In April of my 26th year, I had survived another winter in the brick and concrete of Denver. I loved springtime in the Rockies, and one April day I headed due south from Denver, hoping to find a landscape similar to my cherished one outside of Buena Vista, where I would spend a night.
I did. It was a woodland on the western slope of La Veta Pass in the Sangre de Cristo―”Blood of Christ”―Mountains of south-central Colorado. Lush with juniper, it also included another diminutive evergreen, one that bore nuts rather than berries: the pinyon, or, as the Spanish know it, the piñon. It was part of a vast parcel of land owned by the fabulously wealthy Malcolm Forbes, although at the time I was unaware of this. A friendly Colorado State Trooper, of all people, showed me precisely where to access it. Today the woodland is webbed with carefully graded dirt roads and dotted with pricey homes. Back then, however, at least where I was camped, it was undeveloped.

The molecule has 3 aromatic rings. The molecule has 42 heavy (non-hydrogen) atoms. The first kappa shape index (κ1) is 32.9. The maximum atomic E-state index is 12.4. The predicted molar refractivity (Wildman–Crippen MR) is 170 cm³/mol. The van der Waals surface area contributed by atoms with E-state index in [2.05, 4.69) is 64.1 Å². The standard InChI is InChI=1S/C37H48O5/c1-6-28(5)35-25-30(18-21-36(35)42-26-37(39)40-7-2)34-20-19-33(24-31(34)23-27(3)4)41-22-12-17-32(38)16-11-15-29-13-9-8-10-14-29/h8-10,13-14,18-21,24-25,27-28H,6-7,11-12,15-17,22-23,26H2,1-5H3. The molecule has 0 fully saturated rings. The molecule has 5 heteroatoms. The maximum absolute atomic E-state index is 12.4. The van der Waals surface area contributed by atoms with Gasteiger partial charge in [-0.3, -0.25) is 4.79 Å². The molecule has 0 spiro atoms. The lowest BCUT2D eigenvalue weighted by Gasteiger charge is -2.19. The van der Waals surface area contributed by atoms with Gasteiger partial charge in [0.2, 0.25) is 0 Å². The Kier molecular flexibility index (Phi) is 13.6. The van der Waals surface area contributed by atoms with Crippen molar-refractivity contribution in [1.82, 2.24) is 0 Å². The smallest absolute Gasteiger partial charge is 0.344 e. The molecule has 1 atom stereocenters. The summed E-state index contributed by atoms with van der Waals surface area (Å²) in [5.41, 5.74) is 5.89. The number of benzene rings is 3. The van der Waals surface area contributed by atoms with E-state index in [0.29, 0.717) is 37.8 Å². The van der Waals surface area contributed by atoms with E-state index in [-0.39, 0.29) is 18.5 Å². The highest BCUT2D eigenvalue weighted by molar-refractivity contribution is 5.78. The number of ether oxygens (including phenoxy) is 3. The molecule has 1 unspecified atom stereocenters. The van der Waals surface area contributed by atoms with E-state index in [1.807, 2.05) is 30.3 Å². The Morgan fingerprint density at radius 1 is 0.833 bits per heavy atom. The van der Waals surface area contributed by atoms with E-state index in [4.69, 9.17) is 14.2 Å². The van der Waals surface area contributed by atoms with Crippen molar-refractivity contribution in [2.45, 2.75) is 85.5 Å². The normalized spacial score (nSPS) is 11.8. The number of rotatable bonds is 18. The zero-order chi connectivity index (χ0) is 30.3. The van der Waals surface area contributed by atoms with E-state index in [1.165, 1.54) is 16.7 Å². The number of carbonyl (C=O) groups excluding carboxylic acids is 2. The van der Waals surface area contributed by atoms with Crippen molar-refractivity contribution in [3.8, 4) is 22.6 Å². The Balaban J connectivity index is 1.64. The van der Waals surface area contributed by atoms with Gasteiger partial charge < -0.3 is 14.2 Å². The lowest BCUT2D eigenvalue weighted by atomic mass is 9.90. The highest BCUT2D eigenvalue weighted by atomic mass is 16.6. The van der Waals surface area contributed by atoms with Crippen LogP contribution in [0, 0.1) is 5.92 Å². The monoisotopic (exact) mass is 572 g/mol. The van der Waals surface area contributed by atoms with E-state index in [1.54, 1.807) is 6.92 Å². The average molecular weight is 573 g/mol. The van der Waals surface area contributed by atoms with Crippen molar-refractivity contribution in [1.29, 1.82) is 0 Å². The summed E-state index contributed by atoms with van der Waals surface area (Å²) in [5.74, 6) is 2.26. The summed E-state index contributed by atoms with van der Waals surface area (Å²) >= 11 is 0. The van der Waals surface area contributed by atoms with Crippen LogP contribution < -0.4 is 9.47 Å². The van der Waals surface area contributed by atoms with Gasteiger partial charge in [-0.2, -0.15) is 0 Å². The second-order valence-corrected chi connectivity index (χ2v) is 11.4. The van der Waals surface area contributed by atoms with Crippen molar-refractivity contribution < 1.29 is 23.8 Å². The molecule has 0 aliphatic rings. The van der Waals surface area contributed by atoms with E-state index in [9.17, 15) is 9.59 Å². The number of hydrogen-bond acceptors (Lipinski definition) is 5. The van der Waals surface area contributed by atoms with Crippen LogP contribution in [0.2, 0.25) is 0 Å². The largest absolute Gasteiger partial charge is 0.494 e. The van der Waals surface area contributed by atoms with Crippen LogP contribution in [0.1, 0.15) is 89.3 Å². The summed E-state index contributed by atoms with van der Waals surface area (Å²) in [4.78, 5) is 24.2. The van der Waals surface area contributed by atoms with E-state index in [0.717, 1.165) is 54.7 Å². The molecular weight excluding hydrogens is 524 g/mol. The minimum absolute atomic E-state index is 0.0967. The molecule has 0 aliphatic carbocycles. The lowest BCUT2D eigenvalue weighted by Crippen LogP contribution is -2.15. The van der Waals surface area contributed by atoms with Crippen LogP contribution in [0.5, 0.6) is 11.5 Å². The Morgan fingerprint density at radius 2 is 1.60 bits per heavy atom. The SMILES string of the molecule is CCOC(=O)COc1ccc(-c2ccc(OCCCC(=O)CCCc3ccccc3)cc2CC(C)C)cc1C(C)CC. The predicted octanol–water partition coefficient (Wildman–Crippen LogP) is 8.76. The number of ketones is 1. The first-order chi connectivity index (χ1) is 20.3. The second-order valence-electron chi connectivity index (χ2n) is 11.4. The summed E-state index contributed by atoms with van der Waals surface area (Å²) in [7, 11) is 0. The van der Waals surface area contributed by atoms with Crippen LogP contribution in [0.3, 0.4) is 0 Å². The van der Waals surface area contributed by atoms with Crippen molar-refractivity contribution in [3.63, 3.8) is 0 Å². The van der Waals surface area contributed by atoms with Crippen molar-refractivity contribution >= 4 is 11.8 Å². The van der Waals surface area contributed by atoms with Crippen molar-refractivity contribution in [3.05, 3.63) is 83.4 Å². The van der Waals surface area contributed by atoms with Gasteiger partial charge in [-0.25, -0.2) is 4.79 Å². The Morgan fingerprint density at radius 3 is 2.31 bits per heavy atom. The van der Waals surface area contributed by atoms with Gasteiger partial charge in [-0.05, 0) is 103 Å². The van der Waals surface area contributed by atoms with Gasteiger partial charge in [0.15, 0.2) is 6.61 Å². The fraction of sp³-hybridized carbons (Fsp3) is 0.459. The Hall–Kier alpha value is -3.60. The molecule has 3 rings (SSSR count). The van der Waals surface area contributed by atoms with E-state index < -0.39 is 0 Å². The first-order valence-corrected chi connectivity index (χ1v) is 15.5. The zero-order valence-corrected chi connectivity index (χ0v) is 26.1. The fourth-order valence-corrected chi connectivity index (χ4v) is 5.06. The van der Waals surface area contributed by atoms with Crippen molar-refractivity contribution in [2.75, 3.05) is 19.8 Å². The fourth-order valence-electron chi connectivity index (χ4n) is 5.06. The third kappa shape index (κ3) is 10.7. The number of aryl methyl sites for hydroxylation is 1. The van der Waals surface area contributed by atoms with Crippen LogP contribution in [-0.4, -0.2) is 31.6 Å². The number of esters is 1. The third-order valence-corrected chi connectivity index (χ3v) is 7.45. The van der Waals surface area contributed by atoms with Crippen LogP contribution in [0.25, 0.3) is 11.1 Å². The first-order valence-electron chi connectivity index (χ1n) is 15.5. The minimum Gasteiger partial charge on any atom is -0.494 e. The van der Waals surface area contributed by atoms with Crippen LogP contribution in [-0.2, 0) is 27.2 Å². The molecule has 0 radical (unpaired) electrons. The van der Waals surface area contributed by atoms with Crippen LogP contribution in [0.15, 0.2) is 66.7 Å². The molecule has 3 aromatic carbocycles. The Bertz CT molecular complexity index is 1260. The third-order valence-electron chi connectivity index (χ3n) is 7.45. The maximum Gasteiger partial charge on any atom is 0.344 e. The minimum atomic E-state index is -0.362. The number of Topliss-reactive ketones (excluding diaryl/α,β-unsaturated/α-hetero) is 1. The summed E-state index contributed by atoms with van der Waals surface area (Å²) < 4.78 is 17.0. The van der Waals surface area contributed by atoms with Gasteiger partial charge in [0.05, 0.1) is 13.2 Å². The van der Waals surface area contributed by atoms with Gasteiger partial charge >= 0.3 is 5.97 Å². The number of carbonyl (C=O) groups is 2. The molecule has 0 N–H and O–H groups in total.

Beside my parked car, after heating and eating a can of Dinty Moore Beef Stew (the 1970’s novice car-camper’s default banquet), I sat on a foam-rubber pad and wrapped myself against the chill of approaching night in my Sears Roebuck cloth sleeping bag. I watched the wild and relentless spring winds off La Veta Pass drive the blood-orange flames of my campfire in every direction, the spice of the burning juniper barely detectable amid the thieving winds.
Beneath a gleaming field of stars, I studied the distant lights of Alamosa, Colorado, to the west, never imagining I would one day live there. I was back in the spacious “desert” landscape I loved, and it was one of the most pleasurable evenings of my life. From there, in pursuit of more rosy, wind-whipped sunsets, I drove farther south, to camp for the first time in New Mexico, still in the foothills of the Sangres, not far north of Taos, a town still little-known to me.